A UCC pastor was called to carry the burden of being a beacon of Christian hope in the face of unimaginable suffering. Rev. Matt Crebbin was interviewed on national television and asked for the word of God. Part of his response was the search for joy not happiness. He stated, “Happiness is about circumstances. Joy is much more.” Rev. Crebbin became renown for living these words out as he led Newtown in interfaith worship services to grieve and to seek new life only possible through God’s miraculous presence. He spoke of how Muslims, Jews, Christians of all types and everyone came together to support one another. They, like the church ladies with Lars, came to be together. They came to remind one another no one is alone. They came together to share the burdens of life especially the burden of violent trauma no words could explain or comfort. The same people whose ancestors had fought wars with one another because of theology, philosophy, and lifestyle came together to move beyond the terrible circumstances and find the promise of God’s joy. The joy that comes from love.
These stories about other communities come to demonstrate the power of Christ’s call to love. They are stories of being neighbors. Christ chose to love and teach love to people who had serious problems. Christ loved working class, the sick, and the desperate. He lived out God’s commands of being a neighbor, being a friend, being a loved one to all who would receive and share such human care. Our call is to find our own stories. Not only our stories of success. We need to find the stories of need in our lives, in the lives of others, and in the lives of neighbors.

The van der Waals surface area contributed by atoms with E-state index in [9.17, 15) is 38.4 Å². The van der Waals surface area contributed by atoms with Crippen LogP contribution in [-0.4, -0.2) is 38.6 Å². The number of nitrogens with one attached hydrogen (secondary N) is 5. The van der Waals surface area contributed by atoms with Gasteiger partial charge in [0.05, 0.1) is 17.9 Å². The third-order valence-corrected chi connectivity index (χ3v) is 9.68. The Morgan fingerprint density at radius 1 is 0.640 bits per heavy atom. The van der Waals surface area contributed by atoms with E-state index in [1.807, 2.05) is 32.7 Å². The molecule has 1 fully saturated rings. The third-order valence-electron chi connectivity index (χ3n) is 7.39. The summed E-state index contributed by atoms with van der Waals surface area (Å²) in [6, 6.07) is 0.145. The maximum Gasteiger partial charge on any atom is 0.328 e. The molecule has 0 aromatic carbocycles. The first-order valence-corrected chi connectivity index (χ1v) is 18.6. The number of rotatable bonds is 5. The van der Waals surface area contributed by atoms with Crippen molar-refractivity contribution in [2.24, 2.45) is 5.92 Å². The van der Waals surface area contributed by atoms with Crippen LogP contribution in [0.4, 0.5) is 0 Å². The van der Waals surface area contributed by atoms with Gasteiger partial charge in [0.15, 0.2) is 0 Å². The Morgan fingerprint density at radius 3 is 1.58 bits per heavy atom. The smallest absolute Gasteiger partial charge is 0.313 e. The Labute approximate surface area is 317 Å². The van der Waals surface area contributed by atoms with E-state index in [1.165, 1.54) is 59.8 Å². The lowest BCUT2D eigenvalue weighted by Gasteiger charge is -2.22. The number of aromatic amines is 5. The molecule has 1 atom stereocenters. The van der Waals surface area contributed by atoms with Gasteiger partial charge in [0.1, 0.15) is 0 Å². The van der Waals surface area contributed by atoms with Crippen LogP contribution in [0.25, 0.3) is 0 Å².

Our denomination, the United Church of Christ, is inviting every church to share its story of love. The denomination calls us to specifically focus on the love of neighbor, children, and creation. Yes, we can celebrate the many ways we celebrate love. We can celebrate the immediate response time of our meal squad, our crocheting church ladies, who swiftly respond to any neighbor’s challenge with food. We can celebrate our abundant love of children shown in raising the needed funds and support to send to of our young female members to the regional youth event. We have many loves to celebrate. Our challenge and call is to seek how we, the Mountain Home Congregationalists, continue to seek to grow our love.
Last week during Sunday school we had a vibrant conversation on the unique and powerful perspective we have on what it means to love God’s creation. Farming is the second largest employer of our community. This is a blessing of our rural community. Our daily lives depend upon creation more than our urban siblings. How do we celebrate and proclaim the special and unique call we have to love creation?
The question is today’s lesson. How do we, the rural Mountain Home Congregationalists, love today? Who needs our love? Yes, we have many reasons to celebrate. Our celebrations demonstrate the gifts we have to offer the broken world. We have a special gift. We know the power of sitting with someone whose pain is not our pain, and still taking it on. We know the power of the love shared when we join with Catholics, Lutherans, Episcopalians, Christian and Baptists, non-denominational, and LDS siblings to share God’s love with those most in need. Christ’s word is our source of life and complete joy. How do we renew it and let God’s miracle blossom beyond our imaginations?